In this week’s #FeministFriday post, I talk about something that maybe we need to talk about more: miscarriage.
Like most humans of a certain age with a facebook account, I have borne witness to the public pregnancies of many women. While the amount they are comfortable with sharing varies wildly — I have, at times, been at least a little surprised at the stages of undress I have found myself privy to — one thing remains fairly constant. Very few, if any, are publicly pregnant before the second trimester. It’s as though the first trimester doesn’t exist, and women magically become three months pregnant.
The first trimester doesn’t publicly exist.
It’s not the same for everyone, but for many it’s due to the simple facts of miscarriage. That is to say (a) it’s startlingly common, and (b) it’s so very often viewed as a failure on the part of the mother.
But a lot of people don’t know about (a) because of (b) — even though (b) is completely wrong.
The numbers aren’t terribly well understood, but they’re high. According to one report, “overall, U.S. women are currently expected to average 2.0 live births, 0.7 induced abortions, and 0.5 miscarriages and stillbirths (fetal losses), or 3.2 pregnancies each over their lifetimes.” These are, of course, averages. You can’t have half a miscarriage any more than you can have seven tenths of an abortion. But that means that there are enough miscarriages around per woman that, in essence, one in every two will have one over a lifetime if you averaged them out. In another place, the NIH states that “around half of all fertilized eggs die and are lost (aborted) spontaneously [i.e. miscarried], usually before the woman knows she is pregnant. Among women who know they are pregnant, the miscarriage rate is about 15-20%.” Add in the complication of the words “among women who know they are pregnant” and you get a changing landscape: one study showed that rates of miscarriage were going up, but by an amount attributable to the fact that it’s easier to know if you’re pregnant earlier than it used to be.
The fact is that regardless of whether it’s 20% of all pregnancies (of women who know they’re pregnant), or 50% of all women over a lifetime, miscarriage is very, very common.
So why don’t we talk about it more?
According to Ruth Bender Atik, the national director of the Miscarriage Association, in a 2010 Guardian article, it might be about emotional discomfort: “People aren’t comfortable with [miscarriage], whether it is the loss, the sadness, the vulnerability, the disappointment, the self-blame. Equally it is difficult on those you are telling. Many women who suffer a miscarriage have not told many people anyway, so after the miscarriage, when they are feeling desperate, they are having to ‘tell’ and ‘untell’ in a way. It’s a tough one.” According to Kate Merry in a Vice article from last year on her own miscarriage, it may also have a lot to do with how we define femininity: “It was a huge relief, knowing that the nightmare I knew was happening had finally happened, but I also felt completely stripped of my femaleness. It was a very odd, alien feeling.”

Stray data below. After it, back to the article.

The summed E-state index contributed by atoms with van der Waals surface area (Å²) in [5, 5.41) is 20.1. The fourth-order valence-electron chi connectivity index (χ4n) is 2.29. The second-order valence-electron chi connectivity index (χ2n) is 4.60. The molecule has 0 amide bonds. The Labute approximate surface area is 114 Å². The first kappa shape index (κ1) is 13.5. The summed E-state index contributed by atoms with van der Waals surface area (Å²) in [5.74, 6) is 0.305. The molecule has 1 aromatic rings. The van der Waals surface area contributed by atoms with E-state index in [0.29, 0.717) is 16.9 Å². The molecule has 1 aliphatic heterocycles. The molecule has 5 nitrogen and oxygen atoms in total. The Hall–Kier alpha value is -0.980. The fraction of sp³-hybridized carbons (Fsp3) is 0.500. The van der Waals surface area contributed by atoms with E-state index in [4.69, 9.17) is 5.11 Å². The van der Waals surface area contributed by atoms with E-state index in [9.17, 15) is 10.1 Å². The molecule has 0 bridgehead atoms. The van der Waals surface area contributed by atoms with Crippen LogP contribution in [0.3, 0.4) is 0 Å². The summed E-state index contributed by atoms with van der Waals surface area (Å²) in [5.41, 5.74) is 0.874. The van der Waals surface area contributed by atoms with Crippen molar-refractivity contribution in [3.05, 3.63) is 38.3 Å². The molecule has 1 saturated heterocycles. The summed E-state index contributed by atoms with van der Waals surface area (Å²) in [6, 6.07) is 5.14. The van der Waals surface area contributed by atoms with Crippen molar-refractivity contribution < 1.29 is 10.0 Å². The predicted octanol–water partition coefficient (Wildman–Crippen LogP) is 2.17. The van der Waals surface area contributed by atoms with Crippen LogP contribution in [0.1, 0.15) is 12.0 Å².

There seem to be very few actual studies on cultural attitudes toward miscarriage. This one, “Motherhood Lost” by Linda Layne, published in the journal Women & Health, is thankfully quite detailed, though it takes an exploratory anthropological approach. Part of the problem, according to Layne, is with the difficulties in knowing how to categorize the experience: whether it’s the fact of miscarriage as the interruption of a process that’s permanently left incomplete; the challenges associated with one’s identity being “stuck halfway” to motherhood; the impossibility of attributing “meaning” to the event; or the ever-shifting definitions of when life begins (and thus, also, what constitutes death); all of this leaves the mother in an ill-defined (and uncomfortable) liminal space. As one woman quoted in the article puts it, “there is a Limbo, but it’s not for the stillborn babies. It’s for their parents.”
But I think its also important not to minimize the cultural pressures that help to define motherhood in America. Just take a look at the cottage industry of telling women they’re bad mothers. From “judgy parenting” to calling child protective services on parents for letting their kids walk home alone, America passes judgement on parents (and potential parents) in some of the most insane and seemingly compulsive ways. To think those judgements wouldn’t be internalized by expectant mothers would be nuts.
But we need to talk about it. We need to talk about miscarriage because it’s normal. We need to talk about it because it’s real, and present, and common, and very, very importantly not the woman’s fault. Or ANYONE’S fault.
Miscarriages happen. They happen to a stunningly large number of women. They’re a natural part of human reproduction. But the way things stand, most people don’t even know that.
So, America, we need to talk about miscarriage.
And that means we might need to stop pretending that the first trimester doesn’t exist.
My partner and I don’t yet have any children, though we hope one day to have some. But we’re resolved in this: if she’s pregnant, she’ll be pregnant in the first trimester. And if she stops being that way, you’ll know.
Richard Ford Burley is a doctoral candidate in English at Boston College, where he’s writing about remix culture and the processes that generate texts in the Middle Ages and on the internet. In his spare time he writes about science, skepticism, and feminism (and miscarriage) here at This Week In Tomorrow.